Back to all Project Ideas / Create or Tend a School Garden
There are many reasons to use the outdoors for learning! Creating connections with nature teaches students about the important role of our natural world in our lives: providing wildlife refuge and habitat, soil, and nutrients to grow food for our tables, and many benefits that can improve our communities and our daily lives.
Being outside is generally beneficial for our health, and the more we can help educators use the outdoors for learning and play, the better. Help your school create places that are easy and fun to use by working with students and school staff to make something that works for everyone.
When it comes to a school garden, students can see and learn about where their fruits and veggies come from, and there’s a good chance they will eat more of them. Whether they are container gardens, raised beds, fruit trees, or herb gardens, school gardens serve as hands-on classrooms for students of all ages. You can use planting a garden with students as an opportunity to teach lessons about nutrient cycles and the environment, as well as teamwork, responsibility, and nutritional values. Get your hands dirty by building an outdoor space at a school in your community.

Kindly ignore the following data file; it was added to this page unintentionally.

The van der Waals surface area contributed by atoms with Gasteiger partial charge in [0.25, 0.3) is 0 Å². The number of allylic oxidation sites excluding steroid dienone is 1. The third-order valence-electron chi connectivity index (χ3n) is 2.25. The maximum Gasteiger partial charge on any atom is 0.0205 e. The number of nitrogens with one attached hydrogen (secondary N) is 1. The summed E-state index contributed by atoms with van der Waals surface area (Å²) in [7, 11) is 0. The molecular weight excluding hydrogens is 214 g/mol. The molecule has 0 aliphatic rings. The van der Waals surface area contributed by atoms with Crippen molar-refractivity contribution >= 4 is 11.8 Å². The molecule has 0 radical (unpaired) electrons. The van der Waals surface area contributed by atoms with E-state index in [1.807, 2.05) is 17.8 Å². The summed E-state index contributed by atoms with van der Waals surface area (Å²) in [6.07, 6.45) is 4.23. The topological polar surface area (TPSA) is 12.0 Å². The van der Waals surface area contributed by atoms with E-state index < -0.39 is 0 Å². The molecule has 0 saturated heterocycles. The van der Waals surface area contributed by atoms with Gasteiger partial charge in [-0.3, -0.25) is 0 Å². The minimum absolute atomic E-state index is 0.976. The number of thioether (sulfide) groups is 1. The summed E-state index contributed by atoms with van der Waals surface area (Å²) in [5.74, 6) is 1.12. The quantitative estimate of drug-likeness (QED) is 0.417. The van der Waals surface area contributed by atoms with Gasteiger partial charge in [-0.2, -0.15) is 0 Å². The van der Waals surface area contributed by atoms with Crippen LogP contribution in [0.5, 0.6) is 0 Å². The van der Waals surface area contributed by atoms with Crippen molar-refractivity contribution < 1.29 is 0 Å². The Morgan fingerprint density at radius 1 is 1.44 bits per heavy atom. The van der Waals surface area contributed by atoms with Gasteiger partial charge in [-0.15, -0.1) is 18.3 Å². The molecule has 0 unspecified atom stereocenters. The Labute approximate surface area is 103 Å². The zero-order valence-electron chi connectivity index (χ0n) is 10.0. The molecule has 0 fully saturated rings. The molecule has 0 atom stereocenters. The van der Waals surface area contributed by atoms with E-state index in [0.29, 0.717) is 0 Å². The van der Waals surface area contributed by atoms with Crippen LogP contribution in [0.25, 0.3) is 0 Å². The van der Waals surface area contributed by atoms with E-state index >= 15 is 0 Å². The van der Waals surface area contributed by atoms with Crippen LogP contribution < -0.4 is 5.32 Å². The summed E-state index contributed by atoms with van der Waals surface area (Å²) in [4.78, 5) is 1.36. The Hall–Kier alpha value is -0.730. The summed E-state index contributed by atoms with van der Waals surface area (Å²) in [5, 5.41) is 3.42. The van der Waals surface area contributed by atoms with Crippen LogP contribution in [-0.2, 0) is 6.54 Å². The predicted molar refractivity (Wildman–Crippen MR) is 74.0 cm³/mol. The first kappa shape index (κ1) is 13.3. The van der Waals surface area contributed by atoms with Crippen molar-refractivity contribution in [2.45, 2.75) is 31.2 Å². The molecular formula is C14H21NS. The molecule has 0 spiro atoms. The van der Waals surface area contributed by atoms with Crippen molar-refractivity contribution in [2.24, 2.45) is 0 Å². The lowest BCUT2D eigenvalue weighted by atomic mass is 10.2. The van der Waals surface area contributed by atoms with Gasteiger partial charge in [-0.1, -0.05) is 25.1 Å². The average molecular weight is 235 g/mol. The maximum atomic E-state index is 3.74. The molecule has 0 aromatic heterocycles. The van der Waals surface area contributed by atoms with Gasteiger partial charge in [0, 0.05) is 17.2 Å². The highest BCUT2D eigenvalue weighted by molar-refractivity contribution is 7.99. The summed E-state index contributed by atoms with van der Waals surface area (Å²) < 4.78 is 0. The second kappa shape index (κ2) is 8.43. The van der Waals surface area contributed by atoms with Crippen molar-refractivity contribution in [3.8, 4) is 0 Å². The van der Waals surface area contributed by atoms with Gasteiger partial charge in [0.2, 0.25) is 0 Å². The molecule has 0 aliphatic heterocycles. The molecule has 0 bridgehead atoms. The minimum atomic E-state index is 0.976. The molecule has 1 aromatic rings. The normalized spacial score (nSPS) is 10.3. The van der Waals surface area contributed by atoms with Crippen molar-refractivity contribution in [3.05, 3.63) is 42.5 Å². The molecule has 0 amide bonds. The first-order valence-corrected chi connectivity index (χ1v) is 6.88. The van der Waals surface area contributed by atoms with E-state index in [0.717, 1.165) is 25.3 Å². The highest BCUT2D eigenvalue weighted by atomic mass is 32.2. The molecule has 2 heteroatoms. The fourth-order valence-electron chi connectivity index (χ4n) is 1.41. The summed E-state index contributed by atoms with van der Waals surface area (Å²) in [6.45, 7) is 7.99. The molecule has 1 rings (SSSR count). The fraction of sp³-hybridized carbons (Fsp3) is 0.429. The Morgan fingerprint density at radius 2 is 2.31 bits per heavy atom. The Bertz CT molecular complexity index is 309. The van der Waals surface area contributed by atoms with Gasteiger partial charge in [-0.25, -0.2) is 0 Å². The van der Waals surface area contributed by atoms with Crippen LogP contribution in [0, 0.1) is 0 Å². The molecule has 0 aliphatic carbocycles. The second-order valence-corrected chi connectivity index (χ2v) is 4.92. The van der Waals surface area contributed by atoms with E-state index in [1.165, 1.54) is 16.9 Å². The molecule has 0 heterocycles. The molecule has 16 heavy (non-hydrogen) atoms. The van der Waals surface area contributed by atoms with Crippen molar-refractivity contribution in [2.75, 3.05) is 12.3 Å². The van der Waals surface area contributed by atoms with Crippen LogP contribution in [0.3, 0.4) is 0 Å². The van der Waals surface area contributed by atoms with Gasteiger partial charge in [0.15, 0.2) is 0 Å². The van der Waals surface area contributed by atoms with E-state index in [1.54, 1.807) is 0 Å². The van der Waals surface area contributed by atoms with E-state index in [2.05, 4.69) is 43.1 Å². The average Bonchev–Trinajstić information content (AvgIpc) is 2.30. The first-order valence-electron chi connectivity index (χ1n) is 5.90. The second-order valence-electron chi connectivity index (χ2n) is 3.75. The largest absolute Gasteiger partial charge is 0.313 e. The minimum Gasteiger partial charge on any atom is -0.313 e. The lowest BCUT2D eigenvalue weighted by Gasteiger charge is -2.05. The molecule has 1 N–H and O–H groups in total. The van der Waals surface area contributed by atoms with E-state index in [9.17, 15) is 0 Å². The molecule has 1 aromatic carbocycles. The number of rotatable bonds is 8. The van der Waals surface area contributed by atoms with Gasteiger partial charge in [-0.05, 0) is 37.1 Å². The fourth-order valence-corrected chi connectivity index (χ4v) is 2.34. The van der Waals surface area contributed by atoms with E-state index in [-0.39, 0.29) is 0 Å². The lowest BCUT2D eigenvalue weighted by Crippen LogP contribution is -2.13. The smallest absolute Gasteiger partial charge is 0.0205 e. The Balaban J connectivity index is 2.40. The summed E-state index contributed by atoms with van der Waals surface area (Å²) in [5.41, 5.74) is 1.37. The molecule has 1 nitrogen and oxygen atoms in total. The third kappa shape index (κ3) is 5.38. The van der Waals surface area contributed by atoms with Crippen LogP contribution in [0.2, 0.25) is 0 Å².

- Before starting your garden, form a team of administrators, parents, teachers, students, and other members of the school community who can help you set and achieve your goal.
- Make sure everyone knows the value of outdoor space for students, and then work with them to create a plan.
- Find out what makes sense to grow at or around your school by visiting local nurseries.
- Do a little online digging to connect to local master gardeners through the American Horticultural Society.
- Look for community support for your outdoor space, both for materials and for the manpower to make it happen.
- Reach out to local companies to donate materials such as seating, soil, or gardening equipment.
- Don’t forget- school gardens must be maintained!
- If you’re starting a garden at your school, ensure that you have spoken to your school district staff and that there is a maintenance plan in place with the necessary resources to make it sustainable in the long term.
- Visit the National Farm to School Network website for ideas, including their guide to starting and maintaining a school garden. October is National Farm to School Month in the U.S.!
- Get help establishing a schoolyard habitat from the National Wildlife Federation, which provides a seal of approval for wildlife habitats.
- Find funding ideas and planning ideas at KidsGardening.org.
- Use the Living Schoolyard Activity Guide from EcoSchools to use your school’s garden as a fun, outdoor area for physical activity.
Solana Ranch Elementary School in San Diego, California
“Balfour Beatty Construction in partnership with San Diego Green Building worked with Solana Beach School District’s STREAM Program (Science – Technology – Research – Engineering – Arts – Math) to build a FarmBot on an existing planter box. The team connected the FarmBot to a dedicated solar panel, installed fencing, and created a sustainable organic garden for the school.”